evolving during the same period that dramatic declines occurred in perinatally acquired pediatric AIDS cases, it is useful to look at whether declines in pediatric AIDS reflect more than declines in PCP. CDC surveillance findings show substantial declines not only in PCP, but also in other opportunistic infections for which specific prophylaxis was not available, indicating that the decline in pediatric AIDS cases is not being driven solely by changes in PCP, but appears to reflect true declining perinatal HIV transmission rates.
Pediatric AIDS cases are concentrated in eastern states, and especially in the New York metropolitan area. In 1996, three states alone—New York, New Jersey, and Florida—reported 330 cases. This represents 49% of the diagnosed cases, even though only 15% of children are born in those states (CDC, 1996b; Ventura et al., 1998). In contrast to their concentration in the Northeast, perinatal AIDS cases are less common in most geographical areas. In 1997, 39 states had fewer than ten perinatally transmitted AIDS cases (CDC, 1997e).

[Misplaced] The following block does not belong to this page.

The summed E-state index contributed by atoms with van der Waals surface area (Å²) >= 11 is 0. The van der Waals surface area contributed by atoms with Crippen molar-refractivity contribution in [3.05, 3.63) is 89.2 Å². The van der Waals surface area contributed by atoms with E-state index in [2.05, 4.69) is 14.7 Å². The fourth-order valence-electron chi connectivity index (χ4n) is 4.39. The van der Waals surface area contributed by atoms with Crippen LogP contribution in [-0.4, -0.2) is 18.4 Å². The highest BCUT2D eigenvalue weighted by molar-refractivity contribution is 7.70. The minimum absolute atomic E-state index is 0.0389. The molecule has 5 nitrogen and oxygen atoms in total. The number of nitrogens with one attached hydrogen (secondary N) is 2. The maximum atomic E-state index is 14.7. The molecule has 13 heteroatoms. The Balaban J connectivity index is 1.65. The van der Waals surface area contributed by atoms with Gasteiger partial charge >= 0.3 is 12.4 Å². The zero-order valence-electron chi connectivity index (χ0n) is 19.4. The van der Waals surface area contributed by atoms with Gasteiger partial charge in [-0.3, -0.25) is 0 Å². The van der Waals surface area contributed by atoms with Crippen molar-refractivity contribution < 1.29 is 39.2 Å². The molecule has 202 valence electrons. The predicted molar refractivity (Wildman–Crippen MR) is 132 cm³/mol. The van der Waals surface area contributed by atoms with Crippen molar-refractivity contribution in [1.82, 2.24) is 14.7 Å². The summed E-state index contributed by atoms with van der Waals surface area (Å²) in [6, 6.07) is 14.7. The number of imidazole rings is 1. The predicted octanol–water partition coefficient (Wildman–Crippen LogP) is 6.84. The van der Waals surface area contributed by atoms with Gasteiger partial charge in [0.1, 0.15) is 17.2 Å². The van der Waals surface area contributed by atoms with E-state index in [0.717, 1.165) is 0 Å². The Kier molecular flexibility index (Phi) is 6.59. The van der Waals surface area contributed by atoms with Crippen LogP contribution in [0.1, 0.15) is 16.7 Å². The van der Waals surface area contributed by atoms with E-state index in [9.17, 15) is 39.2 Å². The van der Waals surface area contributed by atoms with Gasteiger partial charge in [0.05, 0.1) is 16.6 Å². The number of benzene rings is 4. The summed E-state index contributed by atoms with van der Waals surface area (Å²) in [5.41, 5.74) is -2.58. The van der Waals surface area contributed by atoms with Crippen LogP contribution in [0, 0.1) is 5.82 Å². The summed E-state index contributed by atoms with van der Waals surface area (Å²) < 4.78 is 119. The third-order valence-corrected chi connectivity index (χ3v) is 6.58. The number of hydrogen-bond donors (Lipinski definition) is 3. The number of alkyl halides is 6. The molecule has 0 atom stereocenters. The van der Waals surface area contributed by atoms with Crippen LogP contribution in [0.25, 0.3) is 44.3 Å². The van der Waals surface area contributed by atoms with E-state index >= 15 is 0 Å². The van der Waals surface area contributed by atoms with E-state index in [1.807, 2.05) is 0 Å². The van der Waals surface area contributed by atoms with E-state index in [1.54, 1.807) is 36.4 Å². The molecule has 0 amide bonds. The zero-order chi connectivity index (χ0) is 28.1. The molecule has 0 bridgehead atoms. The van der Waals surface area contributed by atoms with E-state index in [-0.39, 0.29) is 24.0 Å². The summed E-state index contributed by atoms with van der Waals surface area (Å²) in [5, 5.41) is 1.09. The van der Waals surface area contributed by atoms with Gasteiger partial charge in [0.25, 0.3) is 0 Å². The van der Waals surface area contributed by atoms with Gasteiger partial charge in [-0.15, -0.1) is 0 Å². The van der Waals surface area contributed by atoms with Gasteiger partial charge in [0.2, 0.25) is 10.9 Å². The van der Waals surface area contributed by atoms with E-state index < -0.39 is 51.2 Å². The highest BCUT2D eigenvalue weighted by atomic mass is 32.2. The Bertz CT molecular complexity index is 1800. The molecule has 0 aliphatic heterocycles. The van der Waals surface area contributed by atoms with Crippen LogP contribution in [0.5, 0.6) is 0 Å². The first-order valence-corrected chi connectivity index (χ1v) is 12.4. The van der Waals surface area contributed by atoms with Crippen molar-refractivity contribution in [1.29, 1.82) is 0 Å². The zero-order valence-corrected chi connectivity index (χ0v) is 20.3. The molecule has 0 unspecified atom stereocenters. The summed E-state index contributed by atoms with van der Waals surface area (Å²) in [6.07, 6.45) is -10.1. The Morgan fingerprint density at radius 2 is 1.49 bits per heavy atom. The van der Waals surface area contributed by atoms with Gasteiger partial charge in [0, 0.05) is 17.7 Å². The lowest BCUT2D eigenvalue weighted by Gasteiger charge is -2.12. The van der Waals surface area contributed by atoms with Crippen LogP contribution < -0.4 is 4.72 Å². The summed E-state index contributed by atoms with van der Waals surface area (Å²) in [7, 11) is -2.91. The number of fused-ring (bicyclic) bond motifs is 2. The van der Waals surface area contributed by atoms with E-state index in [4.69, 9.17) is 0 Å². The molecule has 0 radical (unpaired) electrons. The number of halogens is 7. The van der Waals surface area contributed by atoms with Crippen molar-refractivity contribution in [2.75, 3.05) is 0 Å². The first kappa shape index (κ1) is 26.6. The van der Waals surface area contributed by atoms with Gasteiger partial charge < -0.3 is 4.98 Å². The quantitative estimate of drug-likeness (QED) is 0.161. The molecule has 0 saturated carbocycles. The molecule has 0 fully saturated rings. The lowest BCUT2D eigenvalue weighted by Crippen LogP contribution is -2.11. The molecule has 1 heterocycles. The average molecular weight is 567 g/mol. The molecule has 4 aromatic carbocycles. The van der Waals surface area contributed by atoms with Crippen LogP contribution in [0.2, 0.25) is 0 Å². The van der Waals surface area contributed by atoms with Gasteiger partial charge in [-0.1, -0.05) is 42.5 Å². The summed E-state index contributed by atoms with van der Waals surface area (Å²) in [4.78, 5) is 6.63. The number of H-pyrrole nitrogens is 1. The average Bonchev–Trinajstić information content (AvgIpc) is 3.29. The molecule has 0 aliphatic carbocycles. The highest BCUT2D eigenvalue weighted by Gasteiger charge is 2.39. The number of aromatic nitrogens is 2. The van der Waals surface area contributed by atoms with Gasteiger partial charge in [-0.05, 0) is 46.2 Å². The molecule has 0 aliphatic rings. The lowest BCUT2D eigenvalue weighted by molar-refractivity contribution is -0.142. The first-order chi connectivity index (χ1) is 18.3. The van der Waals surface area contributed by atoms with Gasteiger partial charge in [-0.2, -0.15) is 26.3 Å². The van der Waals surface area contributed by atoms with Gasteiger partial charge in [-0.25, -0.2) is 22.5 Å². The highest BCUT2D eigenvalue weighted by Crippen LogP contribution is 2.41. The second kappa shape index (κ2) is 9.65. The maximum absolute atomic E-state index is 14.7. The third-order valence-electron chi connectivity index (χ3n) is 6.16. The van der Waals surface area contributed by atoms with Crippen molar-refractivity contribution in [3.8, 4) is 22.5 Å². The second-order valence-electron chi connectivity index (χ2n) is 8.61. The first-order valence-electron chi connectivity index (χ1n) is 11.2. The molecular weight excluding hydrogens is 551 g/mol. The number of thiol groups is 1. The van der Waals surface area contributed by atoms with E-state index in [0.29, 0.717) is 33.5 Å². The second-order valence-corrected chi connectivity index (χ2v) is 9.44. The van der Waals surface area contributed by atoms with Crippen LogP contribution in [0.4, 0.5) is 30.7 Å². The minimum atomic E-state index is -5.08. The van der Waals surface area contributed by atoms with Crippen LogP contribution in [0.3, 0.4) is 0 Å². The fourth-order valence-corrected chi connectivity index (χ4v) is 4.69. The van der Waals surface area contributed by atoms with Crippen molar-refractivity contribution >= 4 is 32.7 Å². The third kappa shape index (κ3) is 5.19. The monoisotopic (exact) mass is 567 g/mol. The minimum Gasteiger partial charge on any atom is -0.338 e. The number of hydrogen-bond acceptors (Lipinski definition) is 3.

Figure 3.3 displays pediatric AIDS incidence rates (perinatal AIDS cases as a proportion of births) by state for 1996 as an illustration of this great variability, ranging from 30.9 per 10,000 births in the District of Columbia to zero in 14 states. The District of Columbia. Florida (6.3 per 10,000). New York (6.1 per 10,000), New Jersey (4.3 per 10,000), Connecticut (3.8 per 10,000), and Maryland (3.0 per